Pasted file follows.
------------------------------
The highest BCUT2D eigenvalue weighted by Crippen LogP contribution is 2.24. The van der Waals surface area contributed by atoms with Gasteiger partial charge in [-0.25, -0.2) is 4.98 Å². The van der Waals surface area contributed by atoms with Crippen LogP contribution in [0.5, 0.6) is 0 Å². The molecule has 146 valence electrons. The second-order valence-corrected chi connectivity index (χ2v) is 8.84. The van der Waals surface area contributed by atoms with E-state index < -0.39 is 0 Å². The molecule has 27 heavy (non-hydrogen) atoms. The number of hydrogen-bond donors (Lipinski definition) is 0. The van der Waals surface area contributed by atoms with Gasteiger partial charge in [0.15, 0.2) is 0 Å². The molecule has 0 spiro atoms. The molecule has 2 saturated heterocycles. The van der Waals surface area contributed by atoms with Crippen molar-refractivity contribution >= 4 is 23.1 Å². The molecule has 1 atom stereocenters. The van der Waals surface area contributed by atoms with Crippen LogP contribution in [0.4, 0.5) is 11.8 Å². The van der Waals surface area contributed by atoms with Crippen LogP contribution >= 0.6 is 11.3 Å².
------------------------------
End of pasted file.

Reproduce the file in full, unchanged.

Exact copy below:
The highest BCUT2D eigenvalue weighted by Crippen LogP contribution is 2.24. The van der Waals surface area contributed by atoms with Gasteiger partial charge in [-0.25, -0.2) is 4.98 Å². The van der Waals surface area contributed by atoms with Crippen LogP contribution in [0.5, 0.6) is 0 Å². The molecule has 146 valence electrons. The second-order valence-corrected chi connectivity index (χ2v) is 8.84. The van der Waals surface area contributed by atoms with E-state index < -0.39 is 0 Å². The molecule has 27 heavy (non-hydrogen) atoms. The number of hydrogen-bond donors (Lipinski definition) is 0. The van der Waals surface area contributed by atoms with Gasteiger partial charge in [0.15, 0.2) is 0 Å². The molecule has 0 spiro atoms. The molecule has 2 saturated heterocycles. The van der Waals surface area contributed by atoms with Crippen molar-refractivity contribution >= 4 is 23.1 Å². The molecule has 1 atom stereocenters. The van der Waals surface area contributed by atoms with Crippen LogP contribution in [0.4, 0.5) is 11.8 Å². The van der Waals surface area contributed by atoms with Crippen LogP contribution >= 0.6 is 11.3 Å².